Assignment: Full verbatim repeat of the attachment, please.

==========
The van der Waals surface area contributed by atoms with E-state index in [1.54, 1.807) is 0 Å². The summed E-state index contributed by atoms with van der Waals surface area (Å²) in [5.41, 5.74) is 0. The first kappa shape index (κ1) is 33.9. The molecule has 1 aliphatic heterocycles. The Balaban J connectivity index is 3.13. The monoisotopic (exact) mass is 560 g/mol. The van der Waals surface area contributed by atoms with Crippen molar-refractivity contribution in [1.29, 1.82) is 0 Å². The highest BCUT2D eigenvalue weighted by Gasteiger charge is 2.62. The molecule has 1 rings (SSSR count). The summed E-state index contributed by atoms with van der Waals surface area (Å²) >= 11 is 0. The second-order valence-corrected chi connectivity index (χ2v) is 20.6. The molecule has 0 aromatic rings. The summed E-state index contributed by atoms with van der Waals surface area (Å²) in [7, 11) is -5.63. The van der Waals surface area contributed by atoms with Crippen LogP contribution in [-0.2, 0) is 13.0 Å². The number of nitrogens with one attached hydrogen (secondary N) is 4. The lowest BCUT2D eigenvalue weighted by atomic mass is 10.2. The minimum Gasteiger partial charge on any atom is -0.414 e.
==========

The van der Waals surface area contributed by atoms with E-state index in [1.54, 1.807) is 0 Å². The summed E-state index contributed by atoms with van der Waals surface area (Å²) in [5.41, 5.74) is 0. The first kappa shape index (κ1) is 33.9. The molecule has 1 aliphatic heterocycles. The Balaban J connectivity index is 3.13. The monoisotopic (exact) mass is 560 g/mol. The van der Waals surface area contributed by atoms with Crippen molar-refractivity contribution in [1.29, 1.82) is 0 Å². The highest BCUT2D eigenvalue weighted by Gasteiger charge is 2.62. The molecule has 1 rings (SSSR count). The summed E-state index contributed by atoms with van der Waals surface area (Å²) >= 11 is 0. The second-order valence-corrected chi connectivity index (χ2v) is 20.6. The molecule has 0 aromatic rings. The summed E-state index contributed by atoms with van der Waals surface area (Å²) in [7, 11) is -5.63. The van der Waals surface area contributed by atoms with Crippen LogP contribution in [-0.2, 0) is 13.0 Å². The number of nitrogens with one attached hydrogen (secondary N) is 4. The lowest BCUT2D eigenvalue weighted by atomic mass is 10.2. The minimum Gasteiger partial charge on any atom is -0.414 e.